No engineering and construction project will be ever delivered without having quality assurance and quality control (QA/QC) processes implemented. For quality assurance, the submittal review and approval of material, drawings, method statement and other documents, is the most proven process to ensure this (https://www.linkedin.com/pulse/why-managing-submittal-must-engineering-construction-bassam). As for quality control, the supervision consultant or third party inspection firm will implement a number of processes to inspect, review, approve and report the work delivered by the contractor which are usually part of the project’s Quality Management System (QMS) manual. The testing and inspecting process is one of those processes and it used to monitor that completed work is in compliance with contract documents. Testing and inspecting can occur at the product source, at independent testing laboratory prior to installation, at site prior to installation and after installation. The requests for testing and inspecting is always issued by the contractor to the supervision consultant.
In addition, there are other related processes to ensure that the completed work is in compliance with contract documents. The two other most common processes are Non-Conformance Report (NCR) and Snag List. The NCR will be issued by the supervision consultant upon discovery of nonconforming work for which the NCR will be used to document deficiencies. The contractor will be required to rectify the defective work and the supervision consultant will then verify that the deficiency was corrected and work is in accordance with contract documents.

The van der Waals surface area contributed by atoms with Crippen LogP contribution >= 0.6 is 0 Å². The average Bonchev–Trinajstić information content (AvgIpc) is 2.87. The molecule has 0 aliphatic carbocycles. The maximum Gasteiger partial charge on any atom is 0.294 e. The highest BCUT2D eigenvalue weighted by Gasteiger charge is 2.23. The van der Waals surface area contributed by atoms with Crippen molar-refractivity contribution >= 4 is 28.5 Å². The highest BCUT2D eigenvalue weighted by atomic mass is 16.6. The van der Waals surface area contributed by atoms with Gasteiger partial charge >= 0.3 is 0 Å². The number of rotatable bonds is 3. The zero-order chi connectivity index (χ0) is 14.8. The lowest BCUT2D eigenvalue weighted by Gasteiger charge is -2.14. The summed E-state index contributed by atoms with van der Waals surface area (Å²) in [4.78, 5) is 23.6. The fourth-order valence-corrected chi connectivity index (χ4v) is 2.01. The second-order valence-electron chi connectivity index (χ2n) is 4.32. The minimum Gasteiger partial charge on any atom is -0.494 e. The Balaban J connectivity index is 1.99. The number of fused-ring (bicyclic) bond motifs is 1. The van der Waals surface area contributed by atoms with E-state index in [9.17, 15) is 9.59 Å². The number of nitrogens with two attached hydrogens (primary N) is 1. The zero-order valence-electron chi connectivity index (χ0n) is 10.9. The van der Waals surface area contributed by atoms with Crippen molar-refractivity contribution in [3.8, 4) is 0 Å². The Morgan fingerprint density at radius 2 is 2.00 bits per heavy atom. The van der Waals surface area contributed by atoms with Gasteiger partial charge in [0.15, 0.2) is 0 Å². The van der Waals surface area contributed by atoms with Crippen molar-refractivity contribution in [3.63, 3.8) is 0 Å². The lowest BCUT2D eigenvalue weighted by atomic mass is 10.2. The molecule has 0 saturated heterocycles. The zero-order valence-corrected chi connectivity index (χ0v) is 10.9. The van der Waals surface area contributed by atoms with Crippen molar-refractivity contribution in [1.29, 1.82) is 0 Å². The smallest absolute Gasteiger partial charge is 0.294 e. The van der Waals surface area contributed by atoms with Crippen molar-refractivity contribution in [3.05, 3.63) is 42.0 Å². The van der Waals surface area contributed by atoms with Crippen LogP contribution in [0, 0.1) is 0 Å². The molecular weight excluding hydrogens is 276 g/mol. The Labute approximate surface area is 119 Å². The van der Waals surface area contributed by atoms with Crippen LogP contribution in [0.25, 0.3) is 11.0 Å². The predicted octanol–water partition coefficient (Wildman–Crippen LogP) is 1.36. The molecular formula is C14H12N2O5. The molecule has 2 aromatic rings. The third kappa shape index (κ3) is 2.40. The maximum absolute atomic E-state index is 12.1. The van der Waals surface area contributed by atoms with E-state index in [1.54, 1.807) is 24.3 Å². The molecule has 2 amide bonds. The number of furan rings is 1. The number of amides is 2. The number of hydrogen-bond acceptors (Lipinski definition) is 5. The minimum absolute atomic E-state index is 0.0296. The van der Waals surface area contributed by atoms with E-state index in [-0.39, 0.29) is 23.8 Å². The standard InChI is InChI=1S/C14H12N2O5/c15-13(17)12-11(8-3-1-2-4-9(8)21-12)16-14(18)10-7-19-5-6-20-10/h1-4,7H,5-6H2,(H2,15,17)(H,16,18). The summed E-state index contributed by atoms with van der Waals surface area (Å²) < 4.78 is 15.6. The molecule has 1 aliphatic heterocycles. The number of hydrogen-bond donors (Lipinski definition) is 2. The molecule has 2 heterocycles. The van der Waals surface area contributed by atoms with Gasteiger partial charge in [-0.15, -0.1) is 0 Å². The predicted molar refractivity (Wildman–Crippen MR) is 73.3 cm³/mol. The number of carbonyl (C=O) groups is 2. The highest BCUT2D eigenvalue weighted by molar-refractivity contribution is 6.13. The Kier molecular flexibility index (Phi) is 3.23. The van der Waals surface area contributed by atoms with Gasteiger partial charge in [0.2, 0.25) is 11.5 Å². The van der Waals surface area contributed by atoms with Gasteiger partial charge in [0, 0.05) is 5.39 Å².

Snag List or Punch List is the usually the final inspection that will be done by the supervision consultant before issuing the project final completion certificate. The Punch List should clearly locate and describe items of work to be corrected. Usually, the supervision consultant will estimate the amount of funds to be withheld until the defective works get corrected and accepted.
It is recommended to have a two-stage approach for completing the Punch List inspection. The initial Punch List will include the list of incomplete items or items in need of remedial work prepared by contractor. For the final Punch List, the supervision consultant supplements the initial list after inspection and assembles into one final Punch List. The final Punch List will usually be attached to certificate of substantial completion which should include time limit to perform outstanding work.
It is important to highlight that organizations should not confuse Punch List with Project Handover processes. The Project Handover process which could include different requirements for the building system being handed over to the facility end user, stakeholder, assumes that all reported punch list items had been rectified and there are no more pending items.
Request for Inspection and Technology
It is highly recommended that organizations consider having Request for Inspection document templates that are specific to the building system or work to be inspected. This will help in specifying the elements that need to be inspected and tested in accordance to what the project specifications and other accepted best practices. For example, the organization can develop document templates for: